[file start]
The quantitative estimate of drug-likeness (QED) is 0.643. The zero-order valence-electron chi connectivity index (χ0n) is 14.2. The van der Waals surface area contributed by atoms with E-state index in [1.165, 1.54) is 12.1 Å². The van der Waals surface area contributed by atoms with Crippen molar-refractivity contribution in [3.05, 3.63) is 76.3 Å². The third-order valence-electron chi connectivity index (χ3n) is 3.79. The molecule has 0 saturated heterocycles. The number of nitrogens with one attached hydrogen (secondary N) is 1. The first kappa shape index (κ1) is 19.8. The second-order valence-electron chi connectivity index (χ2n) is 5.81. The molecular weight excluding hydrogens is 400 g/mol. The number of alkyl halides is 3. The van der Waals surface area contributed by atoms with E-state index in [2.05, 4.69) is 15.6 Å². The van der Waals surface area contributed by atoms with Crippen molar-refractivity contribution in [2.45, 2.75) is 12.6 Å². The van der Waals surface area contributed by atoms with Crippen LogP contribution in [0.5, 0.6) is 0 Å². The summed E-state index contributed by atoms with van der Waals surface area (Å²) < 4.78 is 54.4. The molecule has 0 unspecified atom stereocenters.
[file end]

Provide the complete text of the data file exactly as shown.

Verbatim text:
The quantitative estimate of drug-likeness (QED) is 0.643. The zero-order valence-electron chi connectivity index (χ0n) is 14.2. The van der Waals surface area contributed by atoms with E-state index in [1.165, 1.54) is 12.1 Å². The van der Waals surface area contributed by atoms with Crippen molar-refractivity contribution in [3.05, 3.63) is 76.3 Å². The third-order valence-electron chi connectivity index (χ3n) is 3.79. The molecule has 0 saturated heterocycles. The number of nitrogens with one attached hydrogen (secondary N) is 1. The first kappa shape index (κ1) is 19.8. The second-order valence-electron chi connectivity index (χ2n) is 5.81. The molecular weight excluding hydrogens is 400 g/mol. The number of alkyl halides is 3. The van der Waals surface area contributed by atoms with E-state index in [2.05, 4.69) is 15.6 Å². The van der Waals surface area contributed by atoms with Crippen molar-refractivity contribution in [2.45, 2.75) is 12.6 Å². The van der Waals surface area contributed by atoms with Crippen LogP contribution in [0.5, 0.6) is 0 Å². The summed E-state index contributed by atoms with van der Waals surface area (Å²) < 4.78 is 54.4. The molecule has 0 unspecified atom stereocenters.